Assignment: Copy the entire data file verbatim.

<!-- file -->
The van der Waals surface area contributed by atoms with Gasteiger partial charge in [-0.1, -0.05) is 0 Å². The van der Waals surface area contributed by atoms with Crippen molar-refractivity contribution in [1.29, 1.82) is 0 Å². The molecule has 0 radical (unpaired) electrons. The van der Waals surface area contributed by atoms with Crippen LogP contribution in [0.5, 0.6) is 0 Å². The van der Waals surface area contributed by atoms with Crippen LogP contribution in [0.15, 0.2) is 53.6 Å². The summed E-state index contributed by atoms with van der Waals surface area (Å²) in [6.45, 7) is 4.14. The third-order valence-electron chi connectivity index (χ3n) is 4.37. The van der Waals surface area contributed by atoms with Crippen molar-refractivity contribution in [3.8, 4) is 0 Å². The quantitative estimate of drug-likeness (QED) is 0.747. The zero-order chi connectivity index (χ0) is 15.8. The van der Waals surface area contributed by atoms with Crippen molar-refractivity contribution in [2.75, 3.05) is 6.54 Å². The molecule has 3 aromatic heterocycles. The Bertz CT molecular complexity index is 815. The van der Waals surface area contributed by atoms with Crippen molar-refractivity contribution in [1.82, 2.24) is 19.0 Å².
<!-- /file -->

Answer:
The van der Waals surface area contributed by atoms with Gasteiger partial charge in [-0.1, -0.05) is 0 Å². The van der Waals surface area contributed by atoms with Crippen molar-refractivity contribution in [1.29, 1.82) is 0 Å². The molecule has 0 radical (unpaired) electrons. The van der Waals surface area contributed by atoms with Crippen LogP contribution in [0.5, 0.6) is 0 Å². The van der Waals surface area contributed by atoms with Crippen LogP contribution in [0.15, 0.2) is 53.6 Å². The summed E-state index contributed by atoms with van der Waals surface area (Å²) in [6.45, 7) is 4.14. The third-order valence-electron chi connectivity index (χ3n) is 4.37. The van der Waals surface area contributed by atoms with Crippen molar-refractivity contribution in [3.8, 4) is 0 Å². The quantitative estimate of drug-likeness (QED) is 0.747. The zero-order chi connectivity index (χ0) is 15.8. The van der Waals surface area contributed by atoms with Crippen molar-refractivity contribution in [2.75, 3.05) is 6.54 Å². The molecule has 3 aromatic heterocycles. The Bertz CT molecular complexity index is 815. The van der Waals surface area contributed by atoms with Crippen molar-refractivity contribution in [1.82, 2.24) is 19.0 Å².